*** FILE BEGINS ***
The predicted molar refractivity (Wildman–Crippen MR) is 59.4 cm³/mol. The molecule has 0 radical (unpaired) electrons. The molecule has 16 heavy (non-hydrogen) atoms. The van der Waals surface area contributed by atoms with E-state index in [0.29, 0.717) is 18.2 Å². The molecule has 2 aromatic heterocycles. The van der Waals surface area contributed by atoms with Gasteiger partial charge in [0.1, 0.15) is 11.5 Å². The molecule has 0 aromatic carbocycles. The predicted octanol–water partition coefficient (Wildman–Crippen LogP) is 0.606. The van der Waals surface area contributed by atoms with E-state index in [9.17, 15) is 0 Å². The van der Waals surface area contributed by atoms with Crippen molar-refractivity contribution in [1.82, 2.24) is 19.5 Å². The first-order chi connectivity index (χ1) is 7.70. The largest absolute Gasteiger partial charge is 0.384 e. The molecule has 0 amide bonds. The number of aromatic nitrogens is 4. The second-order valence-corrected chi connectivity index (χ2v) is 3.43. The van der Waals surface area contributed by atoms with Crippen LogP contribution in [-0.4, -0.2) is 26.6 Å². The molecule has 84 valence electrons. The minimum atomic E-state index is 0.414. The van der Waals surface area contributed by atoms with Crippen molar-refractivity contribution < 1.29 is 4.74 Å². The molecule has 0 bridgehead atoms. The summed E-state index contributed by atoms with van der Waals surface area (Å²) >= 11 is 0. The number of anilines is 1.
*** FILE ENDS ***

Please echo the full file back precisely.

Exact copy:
The predicted molar refractivity (Wildman–Crippen MR) is 59.4 cm³/mol. The molecule has 0 radical (unpaired) electrons. The molecule has 16 heavy (non-hydrogen) atoms. The van der Waals surface area contributed by atoms with E-state index in [0.29, 0.717) is 18.2 Å². The molecule has 2 aromatic heterocycles. The van der Waals surface area contributed by atoms with Gasteiger partial charge in [0.1, 0.15) is 11.5 Å². The molecule has 0 aromatic carbocycles. The predicted octanol–water partition coefficient (Wildman–Crippen LogP) is 0.606. The van der Waals surface area contributed by atoms with E-state index in [9.17, 15) is 0 Å². The van der Waals surface area contributed by atoms with Crippen molar-refractivity contribution in [1.82, 2.24) is 19.5 Å². The first-order chi connectivity index (χ1) is 7.70. The largest absolute Gasteiger partial charge is 0.384 e. The molecule has 0 amide bonds. The number of aromatic nitrogens is 4. The second-order valence-corrected chi connectivity index (χ2v) is 3.43. The van der Waals surface area contributed by atoms with Crippen LogP contribution in [-0.4, -0.2) is 26.6 Å². The molecule has 84 valence electrons. The minimum atomic E-state index is 0.414. The van der Waals surface area contributed by atoms with Crippen molar-refractivity contribution < 1.29 is 4.74 Å². The molecule has 0 bridgehead atoms. The summed E-state index contributed by atoms with van der Waals surface area (Å²) >= 11 is 0. The number of anilines is 1.